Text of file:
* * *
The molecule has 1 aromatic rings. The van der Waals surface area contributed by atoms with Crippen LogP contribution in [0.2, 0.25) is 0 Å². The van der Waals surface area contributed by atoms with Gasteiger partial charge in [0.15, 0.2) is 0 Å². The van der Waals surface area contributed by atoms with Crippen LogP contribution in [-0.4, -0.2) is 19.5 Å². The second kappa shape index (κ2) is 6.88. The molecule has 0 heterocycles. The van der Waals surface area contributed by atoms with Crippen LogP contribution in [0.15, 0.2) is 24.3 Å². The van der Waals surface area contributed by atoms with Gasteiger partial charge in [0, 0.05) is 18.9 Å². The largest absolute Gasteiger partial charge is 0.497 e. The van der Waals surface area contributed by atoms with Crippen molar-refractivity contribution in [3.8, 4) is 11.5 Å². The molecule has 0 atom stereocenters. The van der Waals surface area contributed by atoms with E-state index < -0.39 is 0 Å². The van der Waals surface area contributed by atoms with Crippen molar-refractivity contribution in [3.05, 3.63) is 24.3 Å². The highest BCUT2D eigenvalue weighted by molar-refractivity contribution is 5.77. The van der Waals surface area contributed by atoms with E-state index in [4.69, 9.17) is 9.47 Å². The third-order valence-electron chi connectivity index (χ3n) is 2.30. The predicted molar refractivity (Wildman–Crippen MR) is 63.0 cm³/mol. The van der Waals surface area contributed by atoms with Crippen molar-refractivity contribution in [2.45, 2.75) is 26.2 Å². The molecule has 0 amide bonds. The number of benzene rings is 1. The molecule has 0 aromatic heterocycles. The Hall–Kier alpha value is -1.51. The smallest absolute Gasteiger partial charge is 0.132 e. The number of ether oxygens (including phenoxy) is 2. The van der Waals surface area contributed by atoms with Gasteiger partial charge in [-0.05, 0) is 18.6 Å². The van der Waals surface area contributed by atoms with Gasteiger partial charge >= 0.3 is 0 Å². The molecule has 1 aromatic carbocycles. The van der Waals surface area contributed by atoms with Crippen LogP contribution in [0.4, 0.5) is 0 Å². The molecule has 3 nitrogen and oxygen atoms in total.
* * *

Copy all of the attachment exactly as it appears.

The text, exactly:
The molecule has 1 aromatic rings. The van der Waals surface area contributed by atoms with Crippen LogP contribution in [0.2, 0.25) is 0 Å². The van der Waals surface area contributed by atoms with Gasteiger partial charge in [0.15, 0.2) is 0 Å². The van der Waals surface area contributed by atoms with Crippen LogP contribution in [-0.4, -0.2) is 19.5 Å². The second kappa shape index (κ2) is 6.88. The molecule has 0 heterocycles. The van der Waals surface area contributed by atoms with Crippen LogP contribution in [0.15, 0.2) is 24.3 Å². The van der Waals surface area contributed by atoms with Gasteiger partial charge in [0, 0.05) is 18.9 Å². The largest absolute Gasteiger partial charge is 0.497 e. The van der Waals surface area contributed by atoms with Crippen molar-refractivity contribution in [3.8, 4) is 11.5 Å². The molecule has 0 atom stereocenters. The van der Waals surface area contributed by atoms with E-state index < -0.39 is 0 Å². The van der Waals surface area contributed by atoms with Crippen molar-refractivity contribution in [3.05, 3.63) is 24.3 Å². The highest BCUT2D eigenvalue weighted by molar-refractivity contribution is 5.77. The van der Waals surface area contributed by atoms with E-state index in [4.69, 9.17) is 9.47 Å². The third-order valence-electron chi connectivity index (χ3n) is 2.30. The predicted molar refractivity (Wildman–Crippen MR) is 63.0 cm³/mol. The van der Waals surface area contributed by atoms with Crippen molar-refractivity contribution in [2.45, 2.75) is 26.2 Å². The molecule has 0 amide bonds. The number of benzene rings is 1. The molecule has 0 aromatic heterocycles. The Hall–Kier alpha value is -1.51. The smallest absolute Gasteiger partial charge is 0.132 e. The number of ether oxygens (including phenoxy) is 2. The van der Waals surface area contributed by atoms with Gasteiger partial charge in [-0.05, 0) is 18.6 Å². The van der Waals surface area contributed by atoms with Gasteiger partial charge >= 0.3 is 0 Å². The molecule has 1 aromatic carbocycles. The van der Waals surface area contributed by atoms with Crippen LogP contribution in [0.4, 0.5) is 0 Å². The molecule has 3 nitrogen and oxygen atoms in total.